The Italians have about 70 and the Germans about 25 submarines, while the British submarine forces only reach 25% of this number. While the British fleet will by necessity be further reduced, the Italian fleet will be at liberty to protect the convoys against surface units.  We expect that a reduction of the British fleet by 1 April will be the consequence, a point in time when the strength of the German air force in the Mediterranean will have reached its peak.
The RAF relocates planes to the Far East.  Officially 250 planes are currently foreseen for relocation.  The fighter force in this theatre considerably threatens the position of the British air force in the Middle East, and that at a point in time when it would be criminal neglicence to suppose that an air offensive of the Axis is not likely.

The document is signed by General von Rintelen, the German military attache and liaison officer  at Comando Supremo, in person.

Regarding the information contained in the memo, I would think that the (albeit) rough assessment of RN sub strength active in the Mediterranean, as well as the results of the  air attacks onMalta (in particular the withdrawal of the Wellingtons) would have been of interest. Furthermore, the absence of a reference to any expected axis ground attack in Africa (which started two days later) and the reference to the supply problems the British had forward of Tobruk must have been valuable information, confirming the correct assessment of the situation by the Axis intelligence at the time. Finally I think the info on RAF withdrawals to the Far East is good information to have too. So I think there is a lot in what the meo says and does not say which would have been of great interest to an Axis intelligence officer.

Nevertheless, I would like to have a look at the actual plan of the Axis to reinforce the air strength in the Med. Also, I don’t think it is right that the Italians did not participate in Malta, and the number of 200 Me 109 active in Africa and Sicily in mid-January appears overstated to me.

Getting it very badly wrong

CRUSADER was not exactly an operation that shone a bright light on the genius of the opposing commanders on both sides. Rather the contrary, with the exception of Auchinleck’s bold reaction to the result of the Totensonntag battle (Admission: I do have a lot of time for ‘The Auk’, and consider him one of the great commanders of World War II – he certainly stood head and shoulders and then some over anyone else in the desert, on both sides).

At NARA I have now come across what appears to me to be the most astonishing misreading of the battle, at least as far as I can tell from what I have seen. It shows in my opinion how completely out of touch with events Rommel was during the first two weeks of CRUSADER, until the visit by Montezumolo from Comando Supremo gave him the reality check that he needed to rescue his command, and made him decide to retreat.  The order is from the files of 90th Light and was distributed to all soldiers in the division. Here goes:

The Commander of Panzergruppe Afrika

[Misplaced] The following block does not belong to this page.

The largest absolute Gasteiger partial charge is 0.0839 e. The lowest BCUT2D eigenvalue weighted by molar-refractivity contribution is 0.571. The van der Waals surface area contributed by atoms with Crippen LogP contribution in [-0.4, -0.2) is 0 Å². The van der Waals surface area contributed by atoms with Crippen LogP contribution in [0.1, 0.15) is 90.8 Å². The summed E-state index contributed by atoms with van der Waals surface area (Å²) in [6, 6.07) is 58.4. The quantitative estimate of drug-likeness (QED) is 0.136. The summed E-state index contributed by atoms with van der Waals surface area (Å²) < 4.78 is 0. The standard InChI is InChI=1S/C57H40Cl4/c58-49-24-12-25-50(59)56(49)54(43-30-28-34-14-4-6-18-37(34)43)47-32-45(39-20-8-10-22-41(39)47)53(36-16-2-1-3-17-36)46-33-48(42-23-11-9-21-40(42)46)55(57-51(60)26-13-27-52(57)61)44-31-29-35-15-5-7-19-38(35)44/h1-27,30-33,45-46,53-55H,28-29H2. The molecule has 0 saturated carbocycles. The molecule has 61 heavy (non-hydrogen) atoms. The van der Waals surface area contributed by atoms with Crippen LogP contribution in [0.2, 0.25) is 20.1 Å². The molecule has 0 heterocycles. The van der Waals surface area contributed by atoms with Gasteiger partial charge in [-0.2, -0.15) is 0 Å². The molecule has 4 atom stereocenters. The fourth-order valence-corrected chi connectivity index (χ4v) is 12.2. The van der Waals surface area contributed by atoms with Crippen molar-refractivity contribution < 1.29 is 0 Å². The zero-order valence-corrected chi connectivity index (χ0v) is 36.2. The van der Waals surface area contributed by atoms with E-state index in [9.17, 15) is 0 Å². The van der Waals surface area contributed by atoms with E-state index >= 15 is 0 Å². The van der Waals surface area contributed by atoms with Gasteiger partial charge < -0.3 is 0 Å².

Command Post, 2 December 1941

21.00 hours

Order of the Day

The battle in the Marmarica has come to its first victorious conclusion. In uninterrupted heavy fighting against a strongly superior enemy, by 1 December we had destroyed:

814 tanks and armoured cars,

127 planes and captured great volumes of war material. Over 9,000 prisoners have been made until now.

Soldiers! This great success is thanks to your toughness and endurance. The fight is not over yet. Therefore continue to advance to finally throw down the opponent!

The Commander

signed Rommel

The war diary of 90th Light has the following entry regarding this communication:

1110hrs – Radio from the Commander in Chief: the battle in North Africa has found its first preliminary conclusion.  This order, which causes great jubilation, is immediately passed on to all units.

One day later the Luftwaffe in Greece was ordered to co-operate closely with the Italian air force to prevent an orderly retreat of the Commonwealth forces by constant attacks.

Two days later the order to retreat was given and Panzergruppe Afrika took the long road back to el Agheila. The reaction to this order is not stated in the 90th Light diary. Fliegerführer Afrika reported that no signs of a British retreat were seen.

The strategic impact of the counteroffensive

In “Decisive Battles of World War II – The German View”, the former head of Operations in OKW, General Walter Warlimont wrote about the North African campaign in 1942 as one of these decisive battles under the title “Decision in the Mediterranean”. He traces the revival of the strategic consideration of a move into Egypt back to the successful counter-offensive by the Axis forces at the end of the winter battle. This offensive, prepared in total secrecy and successfully carried out started on 21 January 1942 swiped away the inexperienced and understrength British 1st Armoured Division in the desert, and almost trapped and annihilated the 4th Indian Infantry Division in the Djebel on the northern coast of Cyrenaica, around Benghazi and Barce.  In the view of Warlimont: